Can Design Really Make Better Government?
Getting critical (but not losing all optimism)
In my recent visit to the University of Melbourne, I participated in a series of conferences, roundtables, and workshops that all centered around ‘innovation’ and the government.
Many of the participants work in Australian federal, State of Victoria, or Melbourne local government — or in government-adjacent jobs, like with foundations, advocacy groups, legal and social services, and designers and engineers who work on public sector projects.
This was my second trip to Melbourne (last was a year ago in August 2018), and with a similar mix of people, but this year the tone of conversations had shifted. If last year was all about the shiny potential of human-centered design to make government services and systems work better for people, this year was about the hard work, pushback, and dysfunctions of actually making this design-driven innovation happen in the government.
Part of it was a shift in my own perspective, as the hype cycle of design is starting to wane, an initial round of pilots and training is not necessarily turning into overnight transformations, and the notion of design is getting thinned out into (the inevitable) co-optation and marketing jargon. Not to say that I still don’t see real value in design-driven strategies for reform of the justice system, but more that I’m realizing how necessary it is to be strategic and critical with how design can actually be used to get to meaningful impact.
And my own critical wariness was matched by many of my Australian colleagues, whether they work on justice sector projects, university ones, policy labs, or federal government digital transformation. There was a sense of:
Okay, now that we have established fairly firmly among our colleagues that design has potential, and have started to see the embrace of these mindsets and processes — what is the next phase, where we see ‘real change’ in how government works?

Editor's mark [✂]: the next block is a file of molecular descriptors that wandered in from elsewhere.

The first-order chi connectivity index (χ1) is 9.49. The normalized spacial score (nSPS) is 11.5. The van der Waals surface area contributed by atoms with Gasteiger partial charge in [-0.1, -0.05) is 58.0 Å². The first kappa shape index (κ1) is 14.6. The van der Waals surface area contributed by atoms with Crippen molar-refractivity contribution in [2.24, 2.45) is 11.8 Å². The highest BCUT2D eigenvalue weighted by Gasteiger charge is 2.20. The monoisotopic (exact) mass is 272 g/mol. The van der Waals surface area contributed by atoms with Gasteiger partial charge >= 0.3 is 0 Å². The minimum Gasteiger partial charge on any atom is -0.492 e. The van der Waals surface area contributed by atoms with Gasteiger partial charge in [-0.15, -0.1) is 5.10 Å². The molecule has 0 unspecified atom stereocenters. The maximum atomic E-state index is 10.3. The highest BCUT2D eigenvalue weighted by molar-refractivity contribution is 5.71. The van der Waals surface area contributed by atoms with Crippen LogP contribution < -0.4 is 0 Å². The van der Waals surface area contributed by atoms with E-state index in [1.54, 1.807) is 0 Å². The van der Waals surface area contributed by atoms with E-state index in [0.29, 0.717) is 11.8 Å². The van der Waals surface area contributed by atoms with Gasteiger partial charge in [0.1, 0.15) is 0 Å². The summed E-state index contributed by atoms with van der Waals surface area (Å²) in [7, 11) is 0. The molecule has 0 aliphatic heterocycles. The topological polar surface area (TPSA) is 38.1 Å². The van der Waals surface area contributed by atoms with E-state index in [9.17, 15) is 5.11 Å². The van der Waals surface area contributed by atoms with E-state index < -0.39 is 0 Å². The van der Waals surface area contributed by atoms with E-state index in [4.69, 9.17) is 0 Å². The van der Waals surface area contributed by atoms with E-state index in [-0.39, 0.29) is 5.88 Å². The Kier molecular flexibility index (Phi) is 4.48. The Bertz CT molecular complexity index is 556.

So the discussions were not all sunny, techno-optimist futurism, about how new digital technology will build a new generation of accessible, friendly, intelligent services for people to better navigate government systems. Rather, the conversations tended toward a more fraught, critical, practical series of conversations — that still highlighted opportunities for profound system improvements and technology innovations, but which made explicit the difficulties in getting civic tech, systems innovation, and service design ‘right’ in government.
Here are some of the big themes about design’s potential + dysfunctions in government innovation, that I will be diving into further in future essays, studies, and conferences.
1. Challenging ‘Tech + Digital’ as the Definition of Government Innovation
Governments and public interest groups should have a richer vision of what innovation looks like, beyond the digital. Innovation does not equal Digital Transformation, even if that is a big part of it. The stakeholders in the workshops were pointing to other areas for investment and creative new work: the development of infrastructure in the government, the provision of human (or human-like) services, and the reform of regulations and rules. All of these other areas are central to ‘innovation’ as well.